Jerry Weaver, longtime Evening Sun city editor and farm reporter, passed away today. RIP.
I Tweeted that Thursday afternoon as soon as I read the e-mail from Doug Wilson telling me that Jerry had died at the ripe old age of 92. And at the instant the Twitter feed updated on our website, the irony struck me. Jerry Weaver wouldn’t have given a Tweet.
Jerry Weaver started at The Evening Sun in 1955 – 13 years before I was even born, and half a century before anyone ever dreamed of Twitter, or the Internet, for that matter. Jerry was as old school as journalists come – I’m pretty certain that he never even used a computer during his tenure with Chenango County’s Hometown Daily Newspaper. When I told Frank Speziale about Jerry’s death this morning, he envisioned him in the crowded and smoky newsroom on Hale Street, banging out stories on his trusty typewriter.
Jerry retired from his full-time duties at The Evening Sun in 1982, but by the time I started here eight years later, he was firmly ensconced as the paper’s agriculture reporter – and even in retirement, probably working harder than anyone else. That’s how I came to know Jerry, through his weekly visits to the office to drop off his copy (always typewritten, always on newsprint) for the Farm page – usually a feature story or two about a local farm, and his much-revered column on local ag issues, “Second Cuttings.”
I must confess it was a few years before I understood what ‘Second Cuttings’ meant. Jerry handled all things agriculture, and I was happy to let him do it. I recall him admonishing me for running a picture of a Jersey with his story on Holsteins. Who knew? Jerry schooled me, and Evening Sun readers for decades, in both the basics and the nuances of Chenango’s agricultural community. His efforts to raise awareness of farming issues through the newspaper were recognized many times throughout the years – from the 4-H to the Farm Bureau to Soil & Water Conservation District to the SPCA ... and, lastly, from his beloved Chenango County Fair.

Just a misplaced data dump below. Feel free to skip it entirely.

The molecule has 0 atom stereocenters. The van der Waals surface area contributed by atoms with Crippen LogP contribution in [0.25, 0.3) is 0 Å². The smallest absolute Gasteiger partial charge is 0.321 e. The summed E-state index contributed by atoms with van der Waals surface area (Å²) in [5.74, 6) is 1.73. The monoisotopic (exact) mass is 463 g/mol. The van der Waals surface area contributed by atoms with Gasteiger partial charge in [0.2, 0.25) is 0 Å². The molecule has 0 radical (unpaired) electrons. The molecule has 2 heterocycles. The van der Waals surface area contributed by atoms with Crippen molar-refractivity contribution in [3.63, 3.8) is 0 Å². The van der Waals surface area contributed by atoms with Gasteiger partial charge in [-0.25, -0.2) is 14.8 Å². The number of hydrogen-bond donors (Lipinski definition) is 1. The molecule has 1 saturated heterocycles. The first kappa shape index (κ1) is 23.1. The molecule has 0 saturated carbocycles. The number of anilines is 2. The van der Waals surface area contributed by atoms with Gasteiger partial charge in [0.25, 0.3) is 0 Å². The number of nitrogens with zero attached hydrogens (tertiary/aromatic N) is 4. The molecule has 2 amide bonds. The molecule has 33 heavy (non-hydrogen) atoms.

I think we’ve regained a good foothold on covering the local farm scene in the last couple years, but after Jerry stopped writing for the paper in the early 2000’s, I almost gave up. An icon in every sense of the word, no one could hold a candle to Jerry’s knowledge on the subject, nor would they earn the esteem to which Jerry was held by those in the business. And while my reporters and I love to troll around the Chenango County Fair looking for stories (usually on the midway or in the beer tent), Jerry spent the entire week, it seems, under the roof of the livestock barns.
As I wrote when Jim Wright passed away in March, they really broke the newspaper mold after Jerry. Old school, yes, with their typewriters, press cards and nose for news, but more importantly, compassionate, driven and fiercely dedicated to the job.
Jerry was quick with a joke, handy with a Polaroid and could sell cheese to the cows themselves (I can’t tell you how many pounds of horseradish cheddar I bought from Jerry over the years through the county’s Dairy Promotion Committee).
When I took over as editor all those years ago, I asked Jerry if there was anything I could do for him. “I think I’ve got the hang of it by now,” he joked.
I think I’ve got the hang of it by now, too, but I’m glad I had the opportunity to know, and to learn from, a true master of the craft like Jerry Weaver. He will truly be missed.
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